Epiphone Hummingbird Pro

Epiphone’s Hummingbird Pro fits the profile and has a history to live up to, having been played by the Rolling Stones and boasting a rich aesthetic look. Thanks to its collar encrusted with pearls and its Velcro plate. The “real” Hummingbird Pro, built on its big brother from parent company Gibson, would set you back around $3,000, so this one’s a bargain. The tone is well balanced and suits a variety of styles, although the action may be a bit lower right out of the box to allow beginners to handle it.

Yamaha FG800

Yamaha’s FG800 is one of the more affordable guitars in our recommendations, and it’s a veteran in the beginner acoustic arena. The tone of this beauty is comparable to that of a more expensive guitar, and it’s also reliable when it comes to keeping its tune.

The exceptional tone is enhanced by a solid spruce top, more commonly found on more expensive guitars. And it’s the tone that sets this guitar apart from others in the sub-$200 price range. There is no amplification, but who can criticize at this price?

The neck has an easy curved shape, but the action is a bit high, but nothing a local guitar repairman can’t fix.

Mini Taylor GS

The Taylor GS Mini is a travel guitar that includes everything you need to play at home, ideal for junior or younger players. The action is modest out of the box, making it much easier to play right away. As a beginner, you can also start practicing the violin alongside private violin lessons in Atlanta.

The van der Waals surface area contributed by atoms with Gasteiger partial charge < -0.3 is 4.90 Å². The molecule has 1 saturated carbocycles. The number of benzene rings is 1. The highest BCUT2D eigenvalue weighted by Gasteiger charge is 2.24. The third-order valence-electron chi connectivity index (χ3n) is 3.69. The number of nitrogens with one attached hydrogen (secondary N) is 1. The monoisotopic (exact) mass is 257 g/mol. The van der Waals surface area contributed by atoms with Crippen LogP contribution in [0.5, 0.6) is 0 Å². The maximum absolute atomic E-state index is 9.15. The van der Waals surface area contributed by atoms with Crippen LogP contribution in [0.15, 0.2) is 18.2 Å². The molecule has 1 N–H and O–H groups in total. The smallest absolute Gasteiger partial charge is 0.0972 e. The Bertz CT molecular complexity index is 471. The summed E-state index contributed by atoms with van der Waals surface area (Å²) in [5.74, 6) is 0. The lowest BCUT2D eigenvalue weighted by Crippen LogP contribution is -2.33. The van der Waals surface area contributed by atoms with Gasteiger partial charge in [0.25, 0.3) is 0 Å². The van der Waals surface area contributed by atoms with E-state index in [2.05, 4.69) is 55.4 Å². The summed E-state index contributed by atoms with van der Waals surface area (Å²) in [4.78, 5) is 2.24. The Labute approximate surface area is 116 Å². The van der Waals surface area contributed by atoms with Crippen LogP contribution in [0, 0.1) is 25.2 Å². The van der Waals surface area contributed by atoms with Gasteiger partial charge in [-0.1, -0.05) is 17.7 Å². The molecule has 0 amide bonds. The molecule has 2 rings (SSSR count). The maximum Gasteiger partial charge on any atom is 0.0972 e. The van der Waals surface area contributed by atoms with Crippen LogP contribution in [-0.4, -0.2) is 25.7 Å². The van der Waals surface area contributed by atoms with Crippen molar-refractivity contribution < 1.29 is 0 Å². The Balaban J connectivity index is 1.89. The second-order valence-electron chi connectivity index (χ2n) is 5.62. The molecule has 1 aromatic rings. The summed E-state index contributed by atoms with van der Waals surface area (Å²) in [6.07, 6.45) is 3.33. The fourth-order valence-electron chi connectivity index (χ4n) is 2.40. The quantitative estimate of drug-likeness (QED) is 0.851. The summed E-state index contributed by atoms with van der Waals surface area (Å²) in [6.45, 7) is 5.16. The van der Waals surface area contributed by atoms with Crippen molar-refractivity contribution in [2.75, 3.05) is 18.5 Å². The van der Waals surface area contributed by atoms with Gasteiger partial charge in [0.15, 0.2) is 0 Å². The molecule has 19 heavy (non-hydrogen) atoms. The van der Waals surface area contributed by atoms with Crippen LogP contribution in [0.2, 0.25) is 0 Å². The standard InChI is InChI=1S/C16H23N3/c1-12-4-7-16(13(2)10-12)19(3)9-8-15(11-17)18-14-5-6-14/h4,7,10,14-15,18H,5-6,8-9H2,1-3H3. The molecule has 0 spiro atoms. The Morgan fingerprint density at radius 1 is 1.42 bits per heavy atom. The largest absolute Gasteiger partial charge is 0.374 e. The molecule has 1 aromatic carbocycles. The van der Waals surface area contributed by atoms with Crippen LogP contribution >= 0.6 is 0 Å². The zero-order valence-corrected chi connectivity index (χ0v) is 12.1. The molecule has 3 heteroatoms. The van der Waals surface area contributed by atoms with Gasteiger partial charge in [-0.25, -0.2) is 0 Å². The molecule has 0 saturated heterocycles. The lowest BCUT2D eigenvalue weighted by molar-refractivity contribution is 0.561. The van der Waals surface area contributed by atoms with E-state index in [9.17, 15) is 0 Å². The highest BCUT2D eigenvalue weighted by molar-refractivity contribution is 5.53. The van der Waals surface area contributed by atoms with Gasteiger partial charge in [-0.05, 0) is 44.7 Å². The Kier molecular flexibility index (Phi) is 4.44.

The sound is nice and smooth, with a focus on the mids. Even though the treble is high, the bass is not lacking. The sound also has a lot of persistence, with notes lasting much longer than you would expect from a “mini”.

Due to its wide tonal range, it is well suited for a number of musical genres, making it one of the best acoustic guitars for beginners if you are looking for tonal flexibility and an entry-level guitar that will last. well after your recruit. years.

AW54CE by Ibanez

The cutaway, which provides access to the upper frets, is a notable feature of this instrument, as is the mahogany finish. The neck is mahogany with a satin finish, which makes playing easier for all beginner acoustic guitarists. The action, however, is on the high end.

Due to the mahogany, Ibanez’s Best Acoustic Guitar for Beginners has a smooth, balanced sound that, like many of the entry-level guitars in our rankings, would be enough to satisfy more skilled acoustic players.

The Ibanez AW54 also includes a dual-band EQ, as well as an Ibanez preamp and Fishman pickup. The clarity of the unplugged tone matches the effect caused by an amp.

Conclusion

The size and tone of a beginner acoustic guitar will be the main factors to consider when buying a guitar. The acoustics with smaller boxes are interesting to make and more compact. In comparison, the higher the volume and the more powerful the tone, the larger the body of the guitar.

The dreadnought is the most popular and adaptable shape of acoustic guitar. It maintains the perfect blend of sound quality and playability. The large acoustic guitar, which generates more volume, and the parlor guitar, which has a smaller body and softer tone, are at the other end of the spectrum. The acoustics of minis and babies are even smaller.

As a general rule, beginner guitars should be simple to learn to play. Guitars that are too difficult to learn can discourage you from picking them up and practicing. In other words, aim for a guitar with low action, i.e. low string rise above the neck.
A smaller guitar is fun to balance, especially for new players or smaller guitarists, as well as being more comfortable.